Art Parker headshot

Being hit with unwelcomed news is not the best way to start the day, especially if the sun has yet to rise. Very early on Tuesday morning, I learned that Bob Martin, our retired publisher, passed away.

Bob’s death is a loss for many, many people. Montgomery will miss him. His beloved State of Alabama will miss him. His life touched many others throughout the years.

My memories of Bob will not be those of the last few years, where he has been stationed away from society due to illness. I prefer to look back to yesteryear and remember the fun and the successes.

I met Bob in 1999. He needed someone to cover sports in our market. I was looking for a second career after twenty-something years of the coat and tie grind. I remember telling Bob I wasn’t necessarily looking to make a ton of money – I had done that, and happiness was not always part of the package. I wanted something to do that I would love to do every day, and preferably without a coat and tie.

Bob asked me if I liked sports, and I responded affirmatively and reassured him that my knowledge was adequate. I didn’t know at the time that Bob loved sports, especially baseball, which became a common bond between us. He asked me what else I liked and said I liked to study government and politics. Bob said he thought we would get along fine. Then he said the one thing I will never forget. “You won’t make a lot of money newspapering, but you sure meet a lot of interesting people. You learn a bunch and it’s a lot of fun.”

I said, “Sign me up.”

Note: “Newspapering” was a word that Bob made up, I’m convinced of it. He would use that word when we talked about business.

I will always remember the first thing Bob taught me about our business. “Faces and names,” he said. “That’s the most important thing. Oh yeah, and always keep film in the camera.” That was before film became obsolete. He told me how important a photo was when we placed an article about young people. “You will find out how much the momma’s and grandmomma’s love you when you put a picture of the young ‘un in the paper,” Bob explained. Sure enough, in a few short weeks, a mother showed up at the office and wanted to buy a few extra copies of the paper because her son’s picture was in the Independent. Two days later the grandmother of the young man showed up and she wanted to buy twenty copies of the paper! Believe me, that is a lesson I have long remembered.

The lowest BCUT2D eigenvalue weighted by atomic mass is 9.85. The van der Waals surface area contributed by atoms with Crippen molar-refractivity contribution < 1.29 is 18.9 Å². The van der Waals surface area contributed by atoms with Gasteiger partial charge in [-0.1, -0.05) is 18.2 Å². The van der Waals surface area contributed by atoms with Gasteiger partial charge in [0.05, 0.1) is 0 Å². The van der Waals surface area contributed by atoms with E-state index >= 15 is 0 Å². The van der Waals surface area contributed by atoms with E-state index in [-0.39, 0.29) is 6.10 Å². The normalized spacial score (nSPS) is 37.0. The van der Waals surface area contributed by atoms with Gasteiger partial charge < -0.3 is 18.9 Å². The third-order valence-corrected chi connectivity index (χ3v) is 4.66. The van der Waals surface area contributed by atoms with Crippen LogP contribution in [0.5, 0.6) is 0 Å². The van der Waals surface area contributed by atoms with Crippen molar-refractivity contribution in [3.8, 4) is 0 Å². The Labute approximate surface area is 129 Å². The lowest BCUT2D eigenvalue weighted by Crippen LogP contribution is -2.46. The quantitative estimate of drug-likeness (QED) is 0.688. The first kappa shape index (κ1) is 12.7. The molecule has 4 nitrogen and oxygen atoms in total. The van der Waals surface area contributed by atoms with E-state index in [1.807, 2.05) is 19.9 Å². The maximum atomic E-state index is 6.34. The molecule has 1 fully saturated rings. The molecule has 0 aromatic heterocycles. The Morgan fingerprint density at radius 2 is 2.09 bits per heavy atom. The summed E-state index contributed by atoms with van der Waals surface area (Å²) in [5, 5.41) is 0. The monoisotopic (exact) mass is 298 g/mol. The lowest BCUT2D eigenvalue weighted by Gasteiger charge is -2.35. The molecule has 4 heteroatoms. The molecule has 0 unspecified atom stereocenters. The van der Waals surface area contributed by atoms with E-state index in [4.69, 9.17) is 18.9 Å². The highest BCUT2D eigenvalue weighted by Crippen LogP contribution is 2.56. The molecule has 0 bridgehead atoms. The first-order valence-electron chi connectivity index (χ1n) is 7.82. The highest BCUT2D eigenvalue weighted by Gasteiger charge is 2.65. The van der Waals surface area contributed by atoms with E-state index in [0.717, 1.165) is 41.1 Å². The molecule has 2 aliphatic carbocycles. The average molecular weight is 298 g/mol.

Bob would sit in front of his computer at the office all day and read every opinion piece from around the country. But what he enjoyed, probably more than anything, was scouting for cartoons to use in the Independent. He would spend hours and hours looking at cartoons. Several times on those days I could hear Bob down the hall, roaring with laughter at a cartoon. He would often holler at me and say, “Art, come look at this one. It’s hilarious.”

Less than a year after Bob and I met we started something new, a monthly sports magazine, an award-winning publication featuring local sports in Montgomery. A few short years after that Bob and I started another newspaper, The Millbrook Independent, which served that community successfully where I live for thirteen years. While I retained some of my duties at the Montgomery Independent, I ran the Millbrook Independent until we sold the newspaper in late 2015. Bob and the Martin family asked me to come back to the Montgomery Independent on a full-time basis because Bob wanted, and needed, to slow down.

Throughout those years I learned a great deal from Bob, and it wasn’t just because he was my boss. He was my mentor and most of all, he was my friend. Bob became much like a big brother and that is the way I will always view him.

I will miss my friend and my big brother. I do, however, find great comfort knowing that Bob is forever cradled, loved, and protected, in the loving arms of God.

If Bob could speak to me now he would say just “Do me proud and go on newspapering.”

I will, Bob.